From the Grand Secretary & Grand Scribe E
At the September Quarterly Communications, the Pro Grand Master’s address spoke of the importance of teamwork in governing and managing Freemasonry. UGLE has traditionally been a federal amalgamation of ‘city states’, each ruled by a Provincial or District Grand Master, whose patents were granted by the Most Worshipful Grand Master. It was not uncommon, in decades past, for those chosen few to be given their patent and told to ‘get on with it’, but with very little instruction or guidance as to what the ‘it’ either was or entailed.
We like to think that we are more enlightened now, and take some time and effort to explain what we think a Provincial or District Ruler might want to consider, and what the Rulers and Board/Committee of General Purposes think their priorities should be when taking up their important office.
It will not surprise you to learn that membership and communications are very high up on that list, and as UGLE evolves to meet the challenges of our very different world, so this old system must evolve to ensure consistency of message and image across our organisation as a whole.
We have also come to realise that the ‘Bright Ideas Club’ at the centre may not have all of the answers, and initiatives rolled out with little or no consultation with our membership or their leaders are unlikely to be successful in the longer term, if at all.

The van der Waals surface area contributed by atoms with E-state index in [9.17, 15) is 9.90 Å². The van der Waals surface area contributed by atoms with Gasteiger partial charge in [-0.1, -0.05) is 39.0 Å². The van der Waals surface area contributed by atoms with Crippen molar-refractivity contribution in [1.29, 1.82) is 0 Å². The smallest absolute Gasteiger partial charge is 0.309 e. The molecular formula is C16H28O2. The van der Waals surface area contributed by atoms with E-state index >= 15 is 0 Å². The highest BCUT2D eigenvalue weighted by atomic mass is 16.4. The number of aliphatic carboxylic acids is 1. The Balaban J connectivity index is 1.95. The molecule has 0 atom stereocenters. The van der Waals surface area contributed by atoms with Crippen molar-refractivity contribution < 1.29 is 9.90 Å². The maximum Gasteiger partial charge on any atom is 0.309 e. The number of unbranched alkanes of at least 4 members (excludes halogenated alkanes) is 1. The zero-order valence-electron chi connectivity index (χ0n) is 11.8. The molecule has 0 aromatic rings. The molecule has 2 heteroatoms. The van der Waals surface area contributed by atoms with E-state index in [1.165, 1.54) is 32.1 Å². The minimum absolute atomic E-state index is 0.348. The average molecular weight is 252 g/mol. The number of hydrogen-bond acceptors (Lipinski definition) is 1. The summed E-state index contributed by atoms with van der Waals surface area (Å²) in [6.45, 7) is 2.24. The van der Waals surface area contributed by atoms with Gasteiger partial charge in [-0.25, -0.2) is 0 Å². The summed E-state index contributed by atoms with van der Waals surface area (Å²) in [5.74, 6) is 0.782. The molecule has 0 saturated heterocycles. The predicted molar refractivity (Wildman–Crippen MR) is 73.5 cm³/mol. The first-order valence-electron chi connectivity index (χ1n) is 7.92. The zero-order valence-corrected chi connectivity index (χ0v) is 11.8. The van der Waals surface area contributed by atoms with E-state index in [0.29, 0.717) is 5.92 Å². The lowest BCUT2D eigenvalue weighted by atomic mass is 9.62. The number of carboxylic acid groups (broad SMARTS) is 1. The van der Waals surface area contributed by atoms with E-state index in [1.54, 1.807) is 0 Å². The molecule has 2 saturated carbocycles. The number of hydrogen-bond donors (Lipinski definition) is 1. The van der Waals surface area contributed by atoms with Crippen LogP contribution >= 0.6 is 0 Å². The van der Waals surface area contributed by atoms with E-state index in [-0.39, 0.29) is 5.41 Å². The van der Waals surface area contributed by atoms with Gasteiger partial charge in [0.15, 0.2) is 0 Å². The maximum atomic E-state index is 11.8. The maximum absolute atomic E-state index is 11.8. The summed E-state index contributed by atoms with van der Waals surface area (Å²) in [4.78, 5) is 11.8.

Lord Northampton, as Pro Grand Master, set up a system of Regional Communication Groups which divided the Provinces into nine geographical clusters, and which provided a means for Provincial Rulers in each group to meet regularly and exchange ideas on matters of import. Under Sir David Wootton, these assumed a greater sense of purpose, with the representation of each integrated into the Improvement Delivery Group, with its remit to deliver the 2020 strategy conceived five years ago. Now, under Geoffrey Dearing, they form the backbone of our ability to consult with the Provinces and to set the agenda and direction of the organisation with strong representation on both the Membership Working Party and the Communications Working Party of the Board.
Both groups have a wide remit to shape the direction the organisation will take, and their influence will be wide ranging. They are no paper tigers, and are considering questions which will affect each and every one of us as Freemasonry evolves into a more transparent, accountable and respected organisation within the public consciousness.